The Atlantic Online
Our First Telephone
"Out here in the Alaskan bush we want it all: we want choice, we want privacy, and still we want to listen in."
WE got our first phone in 1989. It cost $5,000 and took a week to install. We had to do part of the work ourselves -- erect a fifty-foot aluminum pole with four guy wires, each a hundred feet long, tied into pilings that we sank and cemented into holes as deep as we could dig. It was a lot of work for something I didn't want. One of the great boons of living out on an island in the Gulf of Alaska had been having no telephone to answer. My obligations in the town of Kodiak, our winter home, could be shed the minute I climbed into the bush plane to get to that island -- where I go every summer to work in our family-owned commercial fishing operation. My friends all knew that the only way to communicate with me from June to September was by mail -- slow mail. (read more)
A Feast Fit for the King: Returning the growing fields and kitchen table to God.
It's Potluck Sunday. I stand near the end of a long line wondering what will be left by the time I get to the front, grateful that I'm not particularly hungry. I have some idea of what the offerings will be: hot dogs wrapped in white buns, cut in half for the more delicate appetites; buckets of drive-through fried chicken anchoring the table. Neon-orange cheese doodles will inevitably show up, somewhere near the salads. The greenest item will be several bowls of lime Jell-O with fruit suspended in it, which, I've decided, is to signal its inobvious function as food. (read)
The Gospel is More Than a Story: Rethinking Narrative and Testimony
I am halfway through a new version of the Bible, a much-hyped story version that's streamlined to highlight the overall plot: God's story of redemption. I'm so busy trying to follow the narrative, I hardly miss the Psalms, Ecclesiastes, and all the non-narrative books that have been largely excised. But as a university teacher of narrative, I find the plot too slow and convoluted. (read)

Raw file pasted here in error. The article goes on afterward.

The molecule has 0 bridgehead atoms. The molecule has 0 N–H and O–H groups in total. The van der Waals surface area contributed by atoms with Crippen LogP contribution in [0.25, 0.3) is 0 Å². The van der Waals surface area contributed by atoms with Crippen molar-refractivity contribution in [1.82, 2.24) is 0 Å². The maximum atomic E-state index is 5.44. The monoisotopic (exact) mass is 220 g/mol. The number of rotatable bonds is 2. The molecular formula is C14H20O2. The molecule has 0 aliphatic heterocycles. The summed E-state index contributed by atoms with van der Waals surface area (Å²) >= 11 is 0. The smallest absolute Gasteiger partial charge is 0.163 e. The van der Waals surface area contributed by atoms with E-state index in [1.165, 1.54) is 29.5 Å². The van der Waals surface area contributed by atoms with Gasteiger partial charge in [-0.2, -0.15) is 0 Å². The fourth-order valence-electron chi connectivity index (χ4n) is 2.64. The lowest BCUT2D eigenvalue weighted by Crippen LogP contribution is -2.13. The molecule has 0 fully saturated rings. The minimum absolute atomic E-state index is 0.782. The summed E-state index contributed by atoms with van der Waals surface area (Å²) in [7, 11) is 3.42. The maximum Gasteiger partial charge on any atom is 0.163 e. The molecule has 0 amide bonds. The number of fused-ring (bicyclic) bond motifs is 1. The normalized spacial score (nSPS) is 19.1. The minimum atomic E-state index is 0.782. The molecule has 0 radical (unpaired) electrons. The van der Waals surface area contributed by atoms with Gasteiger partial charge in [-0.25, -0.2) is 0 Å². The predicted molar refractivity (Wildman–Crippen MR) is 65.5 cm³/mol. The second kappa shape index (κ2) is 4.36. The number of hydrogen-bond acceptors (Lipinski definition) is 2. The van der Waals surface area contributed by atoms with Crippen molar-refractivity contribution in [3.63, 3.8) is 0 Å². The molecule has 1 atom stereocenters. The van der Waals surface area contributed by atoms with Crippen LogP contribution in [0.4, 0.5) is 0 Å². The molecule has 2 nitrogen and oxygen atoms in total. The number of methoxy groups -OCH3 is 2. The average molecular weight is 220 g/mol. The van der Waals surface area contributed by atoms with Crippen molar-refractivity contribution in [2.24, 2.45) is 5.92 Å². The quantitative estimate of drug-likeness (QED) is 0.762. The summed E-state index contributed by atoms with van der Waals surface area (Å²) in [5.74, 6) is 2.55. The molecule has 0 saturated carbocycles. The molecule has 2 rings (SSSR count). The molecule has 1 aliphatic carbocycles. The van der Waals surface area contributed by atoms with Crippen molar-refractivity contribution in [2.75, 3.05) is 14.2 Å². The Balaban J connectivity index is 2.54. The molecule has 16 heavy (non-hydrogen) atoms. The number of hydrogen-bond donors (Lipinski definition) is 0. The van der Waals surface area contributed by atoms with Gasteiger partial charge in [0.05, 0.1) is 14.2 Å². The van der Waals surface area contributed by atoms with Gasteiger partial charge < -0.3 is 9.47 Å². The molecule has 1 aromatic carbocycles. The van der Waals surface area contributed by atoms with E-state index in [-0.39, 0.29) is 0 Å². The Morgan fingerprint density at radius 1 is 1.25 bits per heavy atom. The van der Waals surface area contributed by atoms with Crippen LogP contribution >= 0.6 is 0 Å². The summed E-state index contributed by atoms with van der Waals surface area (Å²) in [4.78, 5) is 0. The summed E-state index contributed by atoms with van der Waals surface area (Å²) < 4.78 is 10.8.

People Of The Nook
A couple of Sundays ago, my husband, son, and I enacted a mini-drama from a script that has likely played out in every churchgoing family in America. Never mind that we live in Kodiak, Alaska, thousands of miles from the rest of the country. Electronics, we know, are borderless. (read)
The Case for Kids
A defense of the large family by a 'six-time' breeder.
I first heard of the word in my college classroom a few years ago. I was an assistant professor of English at a state university, and, not incidentally, the mother of five children at the time. We were doing the usual around-the-room introductions in this opening class, which served as my forecast and early warning system for the upcoming semester. Several of the women had listed their occupations, their passions, and then mentioned they were also mothers. Then it was Rosalyn's turn. "Hi, I'm Rosalyn, and I've been a truck driver and a commercial fisherman, and I'm not a breeder." Everyone looked at me, silent, eyes wide. I smiled out of reflex, but suddenly it hit my brain like a smart bomb: A breeder? So that's the term now! Like dogs or horses, purely animal-species survival. (read)
Image Journal: Art, Faith, Mystery
A Voice in the Wilderness
I write about the virtues of working in isolation because I must. In a few weeks, I will pack up house and children and make the flight out to our distant island. I will always long for community in this place, and in my winter island home as well, and will read journals and join conferences and workshops whenever possible, but I am reconciled to the boundaries set around me. I am learning not to fear isolation and need. Indeed, as a writer, I am fed by the tensions that define my life. Perhaps these are the same tensions that define the lives of believers everywhere-who stand every day with their two feet in oppositional worlds. (more)
The Myth of the Perfect Parent
My family and I were traveling in Guatemala a few years ago. We visited a man who had given his life to serving a poor congregation. We sat at the kitchen table with him, a man who had been bent into humility by the burdens of pastoring in a struggling nation while raising four children. Still in the muddy trenches of parenthood with our five sons and one daughter, we confessed to him our feelings of inadequacy. (read)
Image Journal: Art, Faith, Mystery
Finding Our Names: Learning to Love My Schizoid Father
It's a Girl: Women Writers on Raising Daughters
Passing It On